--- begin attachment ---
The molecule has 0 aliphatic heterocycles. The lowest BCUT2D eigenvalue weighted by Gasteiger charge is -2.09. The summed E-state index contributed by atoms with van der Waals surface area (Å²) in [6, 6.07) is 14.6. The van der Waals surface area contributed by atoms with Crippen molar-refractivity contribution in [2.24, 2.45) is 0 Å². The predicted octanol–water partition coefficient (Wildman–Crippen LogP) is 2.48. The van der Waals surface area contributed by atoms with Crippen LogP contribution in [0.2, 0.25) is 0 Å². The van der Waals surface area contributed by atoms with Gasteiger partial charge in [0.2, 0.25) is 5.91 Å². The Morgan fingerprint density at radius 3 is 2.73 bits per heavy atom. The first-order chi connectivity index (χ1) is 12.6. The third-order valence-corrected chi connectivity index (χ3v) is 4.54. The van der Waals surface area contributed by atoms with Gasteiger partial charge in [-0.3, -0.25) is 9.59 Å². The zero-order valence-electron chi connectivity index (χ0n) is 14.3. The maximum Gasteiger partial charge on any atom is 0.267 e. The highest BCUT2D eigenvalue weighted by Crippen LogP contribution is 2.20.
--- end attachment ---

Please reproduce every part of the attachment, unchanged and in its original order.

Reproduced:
The molecule has 0 aliphatic heterocycles. The lowest BCUT2D eigenvalue weighted by Gasteiger charge is -2.09. The summed E-state index contributed by atoms with van der Waals surface area (Å²) in [6, 6.07) is 14.6. The van der Waals surface area contributed by atoms with Crippen molar-refractivity contribution in [2.24, 2.45) is 0 Å². The predicted octanol–water partition coefficient (Wildman–Crippen LogP) is 2.48. The van der Waals surface area contributed by atoms with Crippen LogP contribution in [0.2, 0.25) is 0 Å². The van der Waals surface area contributed by atoms with Gasteiger partial charge in [0.2, 0.25) is 5.91 Å². The Morgan fingerprint density at radius 3 is 2.73 bits per heavy atom. The first-order chi connectivity index (χ1) is 12.6. The third-order valence-corrected chi connectivity index (χ3v) is 4.54. The van der Waals surface area contributed by atoms with Gasteiger partial charge in [-0.3, -0.25) is 9.59 Å². The zero-order valence-electron chi connectivity index (χ0n) is 14.3. The maximum Gasteiger partial charge on any atom is 0.267 e. The highest BCUT2D eigenvalue weighted by Crippen LogP contribution is 2.20.